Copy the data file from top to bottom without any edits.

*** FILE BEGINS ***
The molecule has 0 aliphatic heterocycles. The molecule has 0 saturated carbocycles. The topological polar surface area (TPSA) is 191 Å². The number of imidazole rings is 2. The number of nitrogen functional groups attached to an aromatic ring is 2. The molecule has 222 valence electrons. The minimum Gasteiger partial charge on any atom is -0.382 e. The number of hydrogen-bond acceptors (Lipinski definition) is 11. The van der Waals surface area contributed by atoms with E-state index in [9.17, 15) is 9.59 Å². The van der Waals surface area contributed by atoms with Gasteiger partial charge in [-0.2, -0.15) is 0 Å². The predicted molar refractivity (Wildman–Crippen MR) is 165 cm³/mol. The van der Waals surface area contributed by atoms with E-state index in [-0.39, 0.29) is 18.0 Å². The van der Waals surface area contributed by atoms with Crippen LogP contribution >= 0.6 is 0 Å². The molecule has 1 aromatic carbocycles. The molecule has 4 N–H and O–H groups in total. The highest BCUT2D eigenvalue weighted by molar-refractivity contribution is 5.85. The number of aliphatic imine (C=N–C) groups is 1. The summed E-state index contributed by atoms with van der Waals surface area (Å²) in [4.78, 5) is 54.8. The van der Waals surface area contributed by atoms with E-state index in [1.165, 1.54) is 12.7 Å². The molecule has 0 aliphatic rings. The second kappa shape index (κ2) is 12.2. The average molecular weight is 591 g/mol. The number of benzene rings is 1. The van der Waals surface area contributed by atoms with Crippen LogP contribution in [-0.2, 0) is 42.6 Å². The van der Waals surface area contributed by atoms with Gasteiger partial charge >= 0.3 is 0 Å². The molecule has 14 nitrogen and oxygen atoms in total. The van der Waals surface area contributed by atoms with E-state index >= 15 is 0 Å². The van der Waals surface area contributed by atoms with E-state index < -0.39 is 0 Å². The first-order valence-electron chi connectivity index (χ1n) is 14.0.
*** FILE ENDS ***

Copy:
The molecule has 0 aliphatic heterocycles. The molecule has 0 saturated carbocycles. The topological polar surface area (TPSA) is 191 Å². The number of imidazole rings is 2. The number of nitrogen functional groups attached to an aromatic ring is 2. The molecule has 222 valence electrons. The minimum Gasteiger partial charge on any atom is -0.382 e. The number of hydrogen-bond acceptors (Lipinski definition) is 11. The van der Waals surface area contributed by atoms with E-state index in [9.17, 15) is 9.59 Å². The van der Waals surface area contributed by atoms with Gasteiger partial charge in [-0.2, -0.15) is 0 Å². The predicted molar refractivity (Wildman–Crippen MR) is 165 cm³/mol. The van der Waals surface area contributed by atoms with E-state index in [-0.39, 0.29) is 18.0 Å². The van der Waals surface area contributed by atoms with Crippen LogP contribution >= 0.6 is 0 Å². The molecule has 1 aromatic carbocycles. The molecule has 4 N–H and O–H groups in total. The highest BCUT2D eigenvalue weighted by molar-refractivity contribution is 5.85. The number of aliphatic imine (C=N–C) groups is 1. The summed E-state index contributed by atoms with van der Waals surface area (Å²) in [4.78, 5) is 54.8. The van der Waals surface area contributed by atoms with E-state index in [1.165, 1.54) is 12.7 Å². The molecule has 0 aliphatic rings. The second kappa shape index (κ2) is 12.2. The average molecular weight is 591 g/mol. The number of benzene rings is 1. The van der Waals surface area contributed by atoms with Crippen LogP contribution in [-0.2, 0) is 42.6 Å². The van der Waals surface area contributed by atoms with Gasteiger partial charge >= 0.3 is 0 Å². The molecule has 14 nitrogen and oxygen atoms in total. The van der Waals surface area contributed by atoms with E-state index >= 15 is 0 Å². The van der Waals surface area contributed by atoms with E-state index < -0.39 is 0 Å². The first-order valence-electron chi connectivity index (χ1n) is 14.0.